This week, patients got a couple more options for finding out about clinical trials they can take part in. Patientslikeme (which was launched in the United States a few years ago) has unveiled its new new clinical trials site which you can find here. Patientslikeme is capturing a lot of attention here in the UK … Continue reading New websites launched for people looking to join a clinical trial; but will patients want a ‘coming together’ at some point?
This evening I have been reading a fascinating report about women with ovarian cancer and their access to clinical trials. Last week, Target Ovarian Cancer published the results of their 2012 Pathfinder Study. It is an excellent piece of work. What I like about it is that it digs around issues to do with choice … Continue reading Charity right on Target with patient insights on clinical trials: where are the others?
With the sort of timing which makes me wonder whether I missed my vocation as a TV scheduler it only seems right that, on the day the House of Commons Science and Technology Select Committee has announced its inquiry into access to clinical trial data, I should ask you to road-test 'TestingTreatments interactive.' 'Testing Treatments interactive' is the … Continue reading Testing, testing: please put Testing Treatments interactive through its paces
Current Controlled Trials (CCT), which aims 'to increase the availability, and promote the exchange, of information about ongoing randomised controlled trials worldwide,' has appointed a new advisory board to help it in its work. Other than yours truly, the Board includes Ben Goldacre and Paul Wicks (PatientsLikeMe) among its members, and is drawing on international … Continue reading Current Controlled Trials (CCT) appoints new advisory board
The results of the annual cancer patient experience survey are out today. For those of us committed to improving patient access to clinical trials and other research, this year's report is particularly interesting. As far as I know, this is the first year that the survey asked patients whether taking part in research had been discussed … Continue reading Cancer patient experience survey results show variations in access to clinical trials and research
Interesting paper from the Annals of Oncology and covered in PharmaTimes on how access to clinical trials has led to better outcomes for children with cancer. The data relates to clinical trial activity promoted by the Children's Cancer and Leukaemia Group. A direct quote from the article says: "Between 1966 and 1970 just 28% of young … Continue reading Clinical trials and children: impact on outcomes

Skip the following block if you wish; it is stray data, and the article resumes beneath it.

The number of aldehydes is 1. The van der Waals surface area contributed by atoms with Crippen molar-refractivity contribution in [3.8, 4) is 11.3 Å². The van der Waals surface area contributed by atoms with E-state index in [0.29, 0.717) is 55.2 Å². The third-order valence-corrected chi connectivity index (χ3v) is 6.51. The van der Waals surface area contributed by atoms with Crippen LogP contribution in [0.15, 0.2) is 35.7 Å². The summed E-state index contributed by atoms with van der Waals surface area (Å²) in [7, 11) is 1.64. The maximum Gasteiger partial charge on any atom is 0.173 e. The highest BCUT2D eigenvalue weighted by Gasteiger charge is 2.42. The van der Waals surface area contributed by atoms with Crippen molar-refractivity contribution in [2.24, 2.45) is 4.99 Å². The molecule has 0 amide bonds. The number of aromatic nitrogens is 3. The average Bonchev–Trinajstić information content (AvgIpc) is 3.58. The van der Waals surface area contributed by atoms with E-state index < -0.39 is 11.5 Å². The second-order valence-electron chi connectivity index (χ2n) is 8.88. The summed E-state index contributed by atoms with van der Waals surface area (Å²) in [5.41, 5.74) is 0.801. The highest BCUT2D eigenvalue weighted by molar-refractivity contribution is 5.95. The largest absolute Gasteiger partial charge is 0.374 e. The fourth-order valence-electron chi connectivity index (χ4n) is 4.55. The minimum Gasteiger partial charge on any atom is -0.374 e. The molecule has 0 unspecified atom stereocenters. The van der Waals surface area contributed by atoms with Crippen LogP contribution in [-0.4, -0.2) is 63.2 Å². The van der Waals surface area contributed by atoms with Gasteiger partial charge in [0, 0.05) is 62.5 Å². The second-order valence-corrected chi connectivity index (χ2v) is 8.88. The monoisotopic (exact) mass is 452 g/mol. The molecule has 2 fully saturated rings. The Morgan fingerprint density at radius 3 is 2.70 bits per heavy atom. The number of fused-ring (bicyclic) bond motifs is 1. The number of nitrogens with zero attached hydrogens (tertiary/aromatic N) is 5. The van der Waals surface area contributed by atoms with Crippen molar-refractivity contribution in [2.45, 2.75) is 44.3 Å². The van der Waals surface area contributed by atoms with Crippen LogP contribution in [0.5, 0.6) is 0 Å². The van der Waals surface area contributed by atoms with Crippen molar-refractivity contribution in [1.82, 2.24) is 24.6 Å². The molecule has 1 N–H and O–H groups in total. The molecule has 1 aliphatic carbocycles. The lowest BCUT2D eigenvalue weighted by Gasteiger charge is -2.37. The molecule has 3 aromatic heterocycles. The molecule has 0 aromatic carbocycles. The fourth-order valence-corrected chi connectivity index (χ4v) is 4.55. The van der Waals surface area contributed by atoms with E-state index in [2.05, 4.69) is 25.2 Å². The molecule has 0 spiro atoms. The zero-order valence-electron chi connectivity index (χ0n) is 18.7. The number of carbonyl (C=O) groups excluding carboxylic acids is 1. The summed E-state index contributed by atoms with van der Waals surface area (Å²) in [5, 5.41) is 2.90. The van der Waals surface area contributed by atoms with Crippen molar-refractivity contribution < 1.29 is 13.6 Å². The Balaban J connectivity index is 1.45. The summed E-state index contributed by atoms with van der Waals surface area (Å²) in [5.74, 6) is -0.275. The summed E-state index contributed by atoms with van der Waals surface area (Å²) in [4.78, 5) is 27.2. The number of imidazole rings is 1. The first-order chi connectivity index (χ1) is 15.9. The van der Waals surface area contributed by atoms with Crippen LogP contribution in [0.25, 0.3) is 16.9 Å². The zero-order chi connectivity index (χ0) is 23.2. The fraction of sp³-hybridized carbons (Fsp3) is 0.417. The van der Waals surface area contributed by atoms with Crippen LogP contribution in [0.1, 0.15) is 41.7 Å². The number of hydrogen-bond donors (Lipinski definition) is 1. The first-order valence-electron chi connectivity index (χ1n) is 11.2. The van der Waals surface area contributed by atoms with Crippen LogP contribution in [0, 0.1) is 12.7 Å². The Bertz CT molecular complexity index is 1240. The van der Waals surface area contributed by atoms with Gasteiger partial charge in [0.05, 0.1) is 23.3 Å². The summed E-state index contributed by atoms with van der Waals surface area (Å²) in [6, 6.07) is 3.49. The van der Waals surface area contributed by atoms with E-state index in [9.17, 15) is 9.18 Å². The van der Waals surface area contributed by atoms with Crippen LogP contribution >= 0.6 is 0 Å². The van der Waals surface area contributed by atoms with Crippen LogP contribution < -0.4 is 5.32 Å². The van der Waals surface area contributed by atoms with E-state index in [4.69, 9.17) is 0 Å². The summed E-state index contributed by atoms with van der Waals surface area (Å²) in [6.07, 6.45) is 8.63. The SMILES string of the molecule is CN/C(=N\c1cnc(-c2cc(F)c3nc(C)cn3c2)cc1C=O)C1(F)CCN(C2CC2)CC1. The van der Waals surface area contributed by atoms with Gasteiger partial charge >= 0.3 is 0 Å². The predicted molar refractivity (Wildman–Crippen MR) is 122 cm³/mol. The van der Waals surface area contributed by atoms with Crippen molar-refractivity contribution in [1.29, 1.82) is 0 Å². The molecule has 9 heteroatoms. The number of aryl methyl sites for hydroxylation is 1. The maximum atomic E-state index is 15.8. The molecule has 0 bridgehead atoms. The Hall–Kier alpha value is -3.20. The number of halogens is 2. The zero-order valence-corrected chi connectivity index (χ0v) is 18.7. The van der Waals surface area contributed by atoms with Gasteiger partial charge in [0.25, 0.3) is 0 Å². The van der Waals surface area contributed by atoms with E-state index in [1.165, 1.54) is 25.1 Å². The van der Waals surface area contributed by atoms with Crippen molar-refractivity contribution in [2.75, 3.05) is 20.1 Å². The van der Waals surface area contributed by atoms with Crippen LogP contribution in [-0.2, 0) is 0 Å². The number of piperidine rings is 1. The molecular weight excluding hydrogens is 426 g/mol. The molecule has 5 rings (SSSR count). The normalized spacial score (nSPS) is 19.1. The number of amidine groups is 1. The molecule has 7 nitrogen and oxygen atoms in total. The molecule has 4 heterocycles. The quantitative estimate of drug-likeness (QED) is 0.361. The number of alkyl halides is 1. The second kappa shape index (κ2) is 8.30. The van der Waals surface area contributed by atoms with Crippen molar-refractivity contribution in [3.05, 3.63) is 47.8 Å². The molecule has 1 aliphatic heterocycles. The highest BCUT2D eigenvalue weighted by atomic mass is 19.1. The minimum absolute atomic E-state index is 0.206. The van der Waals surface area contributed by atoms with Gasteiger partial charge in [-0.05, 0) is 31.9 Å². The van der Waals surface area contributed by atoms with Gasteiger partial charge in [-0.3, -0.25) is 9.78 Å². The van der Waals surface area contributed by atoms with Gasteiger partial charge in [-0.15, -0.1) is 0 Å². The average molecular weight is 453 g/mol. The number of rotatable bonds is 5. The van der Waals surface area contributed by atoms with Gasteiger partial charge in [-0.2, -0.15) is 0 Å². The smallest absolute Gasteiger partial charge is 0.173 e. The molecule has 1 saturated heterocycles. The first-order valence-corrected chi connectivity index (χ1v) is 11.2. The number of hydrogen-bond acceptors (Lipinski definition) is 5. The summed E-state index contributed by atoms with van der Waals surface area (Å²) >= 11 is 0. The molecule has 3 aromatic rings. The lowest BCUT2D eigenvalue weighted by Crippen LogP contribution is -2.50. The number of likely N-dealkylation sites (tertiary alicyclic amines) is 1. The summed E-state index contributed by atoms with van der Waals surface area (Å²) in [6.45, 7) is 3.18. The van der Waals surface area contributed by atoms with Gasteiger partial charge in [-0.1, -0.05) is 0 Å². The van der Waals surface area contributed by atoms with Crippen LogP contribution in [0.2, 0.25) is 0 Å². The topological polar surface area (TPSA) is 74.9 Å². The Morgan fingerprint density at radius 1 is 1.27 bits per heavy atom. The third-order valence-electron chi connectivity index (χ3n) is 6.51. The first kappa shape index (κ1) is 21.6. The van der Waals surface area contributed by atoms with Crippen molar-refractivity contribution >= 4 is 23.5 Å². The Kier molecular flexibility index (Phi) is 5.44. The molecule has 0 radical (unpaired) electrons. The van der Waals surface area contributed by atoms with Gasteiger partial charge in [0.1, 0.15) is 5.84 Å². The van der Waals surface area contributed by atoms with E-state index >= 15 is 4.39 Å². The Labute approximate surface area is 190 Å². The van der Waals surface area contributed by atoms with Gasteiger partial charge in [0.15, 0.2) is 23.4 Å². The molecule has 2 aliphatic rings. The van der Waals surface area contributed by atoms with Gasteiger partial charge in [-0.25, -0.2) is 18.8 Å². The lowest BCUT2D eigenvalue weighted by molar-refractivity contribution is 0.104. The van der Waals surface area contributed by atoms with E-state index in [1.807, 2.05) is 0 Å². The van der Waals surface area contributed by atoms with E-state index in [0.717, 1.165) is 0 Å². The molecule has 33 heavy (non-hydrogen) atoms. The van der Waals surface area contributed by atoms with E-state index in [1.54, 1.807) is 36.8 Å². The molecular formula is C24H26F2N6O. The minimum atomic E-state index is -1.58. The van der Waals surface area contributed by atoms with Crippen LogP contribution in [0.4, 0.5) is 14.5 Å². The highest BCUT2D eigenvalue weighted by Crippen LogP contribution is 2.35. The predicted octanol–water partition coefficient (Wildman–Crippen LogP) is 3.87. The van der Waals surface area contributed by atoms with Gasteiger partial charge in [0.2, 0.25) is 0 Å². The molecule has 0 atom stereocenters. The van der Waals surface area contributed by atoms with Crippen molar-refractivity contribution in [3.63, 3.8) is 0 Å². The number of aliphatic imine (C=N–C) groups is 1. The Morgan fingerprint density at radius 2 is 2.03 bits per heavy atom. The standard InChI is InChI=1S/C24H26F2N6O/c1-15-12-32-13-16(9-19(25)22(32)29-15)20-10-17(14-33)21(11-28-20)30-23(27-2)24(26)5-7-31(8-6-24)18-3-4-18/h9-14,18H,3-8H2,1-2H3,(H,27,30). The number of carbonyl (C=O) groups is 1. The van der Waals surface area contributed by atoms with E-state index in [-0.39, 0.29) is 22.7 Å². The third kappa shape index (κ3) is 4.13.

It has come to this. The world's top tennis players rush their shots to beat an 11pm curfew. Bruce and Sir Paul are turned-off mid-performance. And they don't use real javelins in schools. Looking across the the athletics field at my sons' school sports day, I spied a clutch of children competing in the javelin. Except this … Continue reading There is no point to the javelin
On my recent visit to Newcastle, my afternoon was spent talking to, and answering questions from, the public about research. Clinical trials featured heavily. The most common theme was their frustration over the poor quality information given to trial participants before, during and after a trial had finished. The journal, PloS ONE, has today published a … Continue reading PLoS ONE study – I’d go further: poor quality information undermines rights of clinical trial participants
This was reported last week in the US press but I have not seen it covered here in the UK. Pfizer has reeled-in its social media strategy for recruiting patients to a US clinical trial of over-active bladder drug, Detrol. But it hopes to come back next year with a renewed 'virtual trial strategy.' In the meantime … Continue reading Pfizer undaunted by social media hurdles in clinical trial recruitment
The Academy of Medical Sciences (AMS) today published its report of the meeting it held a few months ago, looking at progress with improving the regulatory of environment for medical research. I blogged about being a panellist at the meeting as you may recall. The report's conclusions are noteworthy for the second bullet point about public … Continue reading The Academy reports on research regulation…and a reminder of the Guardian’s Q&A about public involvement